the people along the tracks.
The next day the three men went
to the Chamber of Commerce and
Inquired about the purity of the
water, and the source of supply.
The polite secretary gave them the
information without a moment's
hesitation, saying, "Our water here
is 99.2 pure, and an abundant
The three men left the office,
and once outside agreed just the
usual Chamber of Comemrce story.
' (Continued on Page Eight)
Standard PRINTING CO
220-230 S Firft S
Now Published Twice-A-Week
Published Twice-a-Week In The County Seat Of Haywood County
On Work Of
Of Church Music
And Worship Begins
At Lake Junaluska
Giving the first of a series of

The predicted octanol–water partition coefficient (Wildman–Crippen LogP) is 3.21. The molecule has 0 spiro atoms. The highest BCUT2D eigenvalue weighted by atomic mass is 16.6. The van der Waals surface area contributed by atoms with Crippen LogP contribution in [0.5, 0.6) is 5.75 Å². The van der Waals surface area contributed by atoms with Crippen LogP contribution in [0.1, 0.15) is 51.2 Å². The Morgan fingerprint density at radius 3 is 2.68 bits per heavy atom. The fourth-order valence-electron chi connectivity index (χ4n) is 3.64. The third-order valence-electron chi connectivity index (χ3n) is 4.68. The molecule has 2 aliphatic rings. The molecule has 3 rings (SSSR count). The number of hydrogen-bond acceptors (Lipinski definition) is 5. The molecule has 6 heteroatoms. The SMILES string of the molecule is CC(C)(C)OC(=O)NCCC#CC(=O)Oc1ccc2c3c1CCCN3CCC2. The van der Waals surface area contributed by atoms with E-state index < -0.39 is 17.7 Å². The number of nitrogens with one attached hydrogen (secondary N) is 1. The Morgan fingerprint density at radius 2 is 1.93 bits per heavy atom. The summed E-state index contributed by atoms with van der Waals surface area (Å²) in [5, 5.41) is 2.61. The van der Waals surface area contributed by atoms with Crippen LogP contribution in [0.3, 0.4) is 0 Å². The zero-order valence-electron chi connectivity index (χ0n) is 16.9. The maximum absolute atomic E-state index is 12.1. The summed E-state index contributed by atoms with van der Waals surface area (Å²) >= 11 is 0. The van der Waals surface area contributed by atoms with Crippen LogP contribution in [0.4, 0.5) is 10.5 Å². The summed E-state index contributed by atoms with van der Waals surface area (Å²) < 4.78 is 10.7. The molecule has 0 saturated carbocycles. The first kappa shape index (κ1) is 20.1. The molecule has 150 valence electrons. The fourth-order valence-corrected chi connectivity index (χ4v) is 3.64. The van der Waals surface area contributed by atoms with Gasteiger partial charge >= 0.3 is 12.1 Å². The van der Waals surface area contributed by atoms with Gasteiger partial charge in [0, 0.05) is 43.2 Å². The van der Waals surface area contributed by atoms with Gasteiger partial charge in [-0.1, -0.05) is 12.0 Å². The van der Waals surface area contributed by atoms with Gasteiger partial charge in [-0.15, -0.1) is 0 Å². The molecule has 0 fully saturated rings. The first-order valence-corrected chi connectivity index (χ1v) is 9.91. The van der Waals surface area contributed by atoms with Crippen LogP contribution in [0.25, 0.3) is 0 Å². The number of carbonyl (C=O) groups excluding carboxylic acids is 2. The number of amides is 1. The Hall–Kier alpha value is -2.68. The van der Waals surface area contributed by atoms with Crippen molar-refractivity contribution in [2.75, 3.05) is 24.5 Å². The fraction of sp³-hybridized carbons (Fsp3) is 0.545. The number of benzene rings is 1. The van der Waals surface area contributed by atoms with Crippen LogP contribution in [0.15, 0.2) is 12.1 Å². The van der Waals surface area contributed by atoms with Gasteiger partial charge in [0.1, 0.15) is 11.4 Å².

sermons under the general theme,
Do thou the work of an evange
list", the Hev. Dr. J. Wallace
Hamilton, of St. Petersburg,
Horida, minister of Pasadena,
Florida's nationally-known outdoor
community church preached from
the pulpit of the Lake Junaluska
Running concurrently with the
Sunday tb.ougli Thrusday sermon
scries by Dr. Hamilton, the As
sembly's first summer seminar on
Church Music and Worship was
scheduled to get under way here
today under the direction of Dr.
John Finley Williamson, of Prince
ton, N. J., where he is president
and founder of the Westminster
Choir College, connected with
Princeton University. Ministers,
choirmasters, choir members and
musicians from many sections were
arriving today for the seminars
which are an innovation in the
sumer program of the Junaluska
Assembly. Among early arrivals
among choirmasters are John
Lewis and Priestly Miller, of Nash
ville. The purpose of the church and
music week, according to Dr. F. S.
Love, superintendent, who has cal
endared the meet, is to promote
a better appreciation of the place